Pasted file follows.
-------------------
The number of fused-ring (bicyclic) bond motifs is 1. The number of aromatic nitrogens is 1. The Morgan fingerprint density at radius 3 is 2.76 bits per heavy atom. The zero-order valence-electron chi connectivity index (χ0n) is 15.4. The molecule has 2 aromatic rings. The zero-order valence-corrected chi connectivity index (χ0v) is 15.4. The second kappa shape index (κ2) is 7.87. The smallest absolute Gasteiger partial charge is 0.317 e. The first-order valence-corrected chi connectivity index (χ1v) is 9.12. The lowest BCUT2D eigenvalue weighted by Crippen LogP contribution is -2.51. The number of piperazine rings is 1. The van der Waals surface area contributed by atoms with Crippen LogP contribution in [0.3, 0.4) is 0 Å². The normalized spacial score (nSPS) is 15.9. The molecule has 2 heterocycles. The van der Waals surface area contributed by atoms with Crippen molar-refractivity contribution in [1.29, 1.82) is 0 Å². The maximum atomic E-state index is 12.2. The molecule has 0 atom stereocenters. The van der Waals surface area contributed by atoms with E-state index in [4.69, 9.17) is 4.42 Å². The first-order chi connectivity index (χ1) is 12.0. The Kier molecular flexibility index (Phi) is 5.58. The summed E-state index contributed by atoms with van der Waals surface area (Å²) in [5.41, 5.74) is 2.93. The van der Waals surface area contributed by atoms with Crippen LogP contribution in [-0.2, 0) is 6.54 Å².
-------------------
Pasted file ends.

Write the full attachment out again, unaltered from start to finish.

The number of fused-ring (bicyclic) bond motifs is 1. The number of aromatic nitrogens is 1. The Morgan fingerprint density at radius 3 is 2.76 bits per heavy atom. The zero-order valence-electron chi connectivity index (χ0n) is 15.4. The molecule has 2 aromatic rings. The zero-order valence-corrected chi connectivity index (χ0v) is 15.4. The second kappa shape index (κ2) is 7.87. The smallest absolute Gasteiger partial charge is 0.317 e. The first-order valence-corrected chi connectivity index (χ1v) is 9.12. The lowest BCUT2D eigenvalue weighted by Crippen LogP contribution is -2.51. The number of piperazine rings is 1. The van der Waals surface area contributed by atoms with Crippen LogP contribution in [0.3, 0.4) is 0 Å². The normalized spacial score (nSPS) is 15.9. The molecule has 2 heterocycles. The van der Waals surface area contributed by atoms with Crippen molar-refractivity contribution in [1.29, 1.82) is 0 Å². The maximum atomic E-state index is 12.2. The molecule has 0 atom stereocenters. The van der Waals surface area contributed by atoms with E-state index in [4.69, 9.17) is 4.42 Å². The first-order chi connectivity index (χ1) is 12.0. The Kier molecular flexibility index (Phi) is 5.58. The summed E-state index contributed by atoms with van der Waals surface area (Å²) in [5.41, 5.74) is 2.93. The van der Waals surface area contributed by atoms with Crippen LogP contribution in [-0.2, 0) is 6.54 Å².